The reality is that white privilege is a necessary tool in tearing down white privilege. The platform provided by those in power can be extended to those who are not.

 

But while it’s important for privilege to help in its own dismantling, the extension of white privilege to those without it can be pretty exhausting when it’s still on the terms of those in power. We appreciate the efforts of those with privilege who have the conscience to help, but marginalized groups have been dealing with uneven power structures all our lives. We’re tired. Some take up fighting for equality at age 20; many people of color have spent their entire lives dealing with the sticky end of racism.

 

khalil2

Photo by Sarah Morrill

 

I remember being made acutely aware of my race in the fourth grade, walking home from school with my brother. I was called a nigger and hit in the face with a rock. I went to my teacher, who took care of me, and identified the kid who did it. Their defense (“I thought he was a crow.”) resulted in a sentence of one hour of in-school suspension.

 

One hour for throwing a rock at someone’s face? I once got suspended a week for throwing an orange at a teacher.

 

It hurt to be attacked solely because of my skin, but it hurt worse to see that the people around me can’t have understood how incidents like these affect developing youth. They weren’t equipped to help, or to have the conversation necessary to empathize with me. I felt alone. I felt like nobody understood.

 

Let’s change the subject.

 

I’m a big fan of two-sentence horror stories. How much can you scare someone in two sentences? Here’s an example: “There was a picture in my phone of me sleeping. I live alone.”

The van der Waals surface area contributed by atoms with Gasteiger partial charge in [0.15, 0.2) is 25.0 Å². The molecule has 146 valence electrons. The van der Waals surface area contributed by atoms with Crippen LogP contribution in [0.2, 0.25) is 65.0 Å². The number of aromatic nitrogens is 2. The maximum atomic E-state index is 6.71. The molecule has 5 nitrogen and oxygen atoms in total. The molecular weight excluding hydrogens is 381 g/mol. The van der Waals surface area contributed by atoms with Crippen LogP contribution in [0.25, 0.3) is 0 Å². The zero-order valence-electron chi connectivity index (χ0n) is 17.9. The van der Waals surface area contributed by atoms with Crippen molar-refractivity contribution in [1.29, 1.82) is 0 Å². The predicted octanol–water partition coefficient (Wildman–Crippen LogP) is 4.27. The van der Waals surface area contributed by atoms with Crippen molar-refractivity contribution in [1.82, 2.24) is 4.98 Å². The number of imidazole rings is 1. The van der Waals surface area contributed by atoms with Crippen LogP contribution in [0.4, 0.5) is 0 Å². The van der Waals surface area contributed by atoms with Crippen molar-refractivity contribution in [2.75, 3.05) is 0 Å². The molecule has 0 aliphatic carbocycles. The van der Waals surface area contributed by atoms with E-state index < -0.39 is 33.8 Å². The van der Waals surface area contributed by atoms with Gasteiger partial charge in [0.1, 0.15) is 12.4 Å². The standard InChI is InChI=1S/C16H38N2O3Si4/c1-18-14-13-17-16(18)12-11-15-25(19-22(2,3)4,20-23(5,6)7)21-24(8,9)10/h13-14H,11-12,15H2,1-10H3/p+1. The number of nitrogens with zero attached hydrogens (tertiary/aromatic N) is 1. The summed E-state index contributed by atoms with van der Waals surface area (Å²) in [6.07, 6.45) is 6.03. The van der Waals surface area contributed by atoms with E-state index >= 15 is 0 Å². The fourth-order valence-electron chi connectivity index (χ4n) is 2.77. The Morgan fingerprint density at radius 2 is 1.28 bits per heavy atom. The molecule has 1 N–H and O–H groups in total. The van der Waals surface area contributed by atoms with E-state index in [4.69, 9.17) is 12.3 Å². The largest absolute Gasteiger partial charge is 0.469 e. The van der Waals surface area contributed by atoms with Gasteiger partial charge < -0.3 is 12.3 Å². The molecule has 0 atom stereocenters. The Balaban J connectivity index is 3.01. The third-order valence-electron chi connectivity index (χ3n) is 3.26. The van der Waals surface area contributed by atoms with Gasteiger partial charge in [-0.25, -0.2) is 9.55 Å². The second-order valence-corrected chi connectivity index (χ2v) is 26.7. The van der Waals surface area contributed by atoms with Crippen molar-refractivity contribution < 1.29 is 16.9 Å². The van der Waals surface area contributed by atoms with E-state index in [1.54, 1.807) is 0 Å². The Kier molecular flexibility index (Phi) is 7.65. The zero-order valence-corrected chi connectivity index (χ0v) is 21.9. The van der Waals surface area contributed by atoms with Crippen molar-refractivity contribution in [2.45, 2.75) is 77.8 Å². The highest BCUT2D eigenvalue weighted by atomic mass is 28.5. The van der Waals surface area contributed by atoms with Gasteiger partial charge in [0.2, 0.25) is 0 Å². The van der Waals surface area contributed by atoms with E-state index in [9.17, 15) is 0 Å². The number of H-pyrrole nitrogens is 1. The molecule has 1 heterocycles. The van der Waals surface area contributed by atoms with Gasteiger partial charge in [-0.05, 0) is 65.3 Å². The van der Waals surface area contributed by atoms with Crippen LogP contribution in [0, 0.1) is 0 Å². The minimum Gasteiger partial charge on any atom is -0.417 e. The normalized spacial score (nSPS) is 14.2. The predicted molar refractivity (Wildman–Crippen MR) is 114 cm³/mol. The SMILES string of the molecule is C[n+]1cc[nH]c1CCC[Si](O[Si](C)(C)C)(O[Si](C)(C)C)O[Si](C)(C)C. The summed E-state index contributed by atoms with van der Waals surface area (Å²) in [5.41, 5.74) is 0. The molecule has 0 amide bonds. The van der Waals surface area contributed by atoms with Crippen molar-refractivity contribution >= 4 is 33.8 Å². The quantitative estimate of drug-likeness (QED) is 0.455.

Oooh, spooky.

 

Here’s another: “I begin tucking him into bed and he tells me, ‘Daddy, check for monsters under my bed.’ I look underneath for his amusement and see him — another him — staring back at me, quivering and whispering, ‘Daddy, there’s somebody on my bed.’”

 

What’s scary about these stories? They set a universe, then betray the rules of that universe. My focus is undone and my imagination runs wild. It’s terrifying.

 

There’s also so much left unsaid. They’re simple, and the mind strains for meaning. They evoke the state of hysteria many feel when faced with the unfamiliar.

 

It’s how a lot of us feel right now with the election of Donald Trump. Trapped in one of those stories. Trump capitalized on the fears of many Americans with lines like “There’s something going on,” and “It’s inconceivable.” Us = in danger. Trump = the savior. This man let our imaginations run wild. He’s appealing to our emotions and makes us do the work for him. Lovecraft would be proud.

 

We must dispel the notion of being the one to solve racism. There is no single savior. There are only millions of battered warriors fighting a war they’ve had to fight for too long. We’re tired, often unheard, and worried that the next person we talk to isn’t really listening. If I need an ear, it’ll be on my time, to someone saying, “tell me how it’s been for you,” and I will be bursting with gratitude.

 

My recommendation for how to have difficult conversations about power or paralyzing fear (both political and under-the-bed) would be to take a breath. Sit with it. Move through it. Find out what’s going on. Dispel uncertainty. Greet your neighbor. Engage a new culture. Never stop learning. But most importantly, listen more. Listen without expectation. Somebody once said we have two ears and one mouth so we could listen twice as much as we talk.

 

The unknown could be anything. Keep listening. Keep learning. Ask for help if you need it.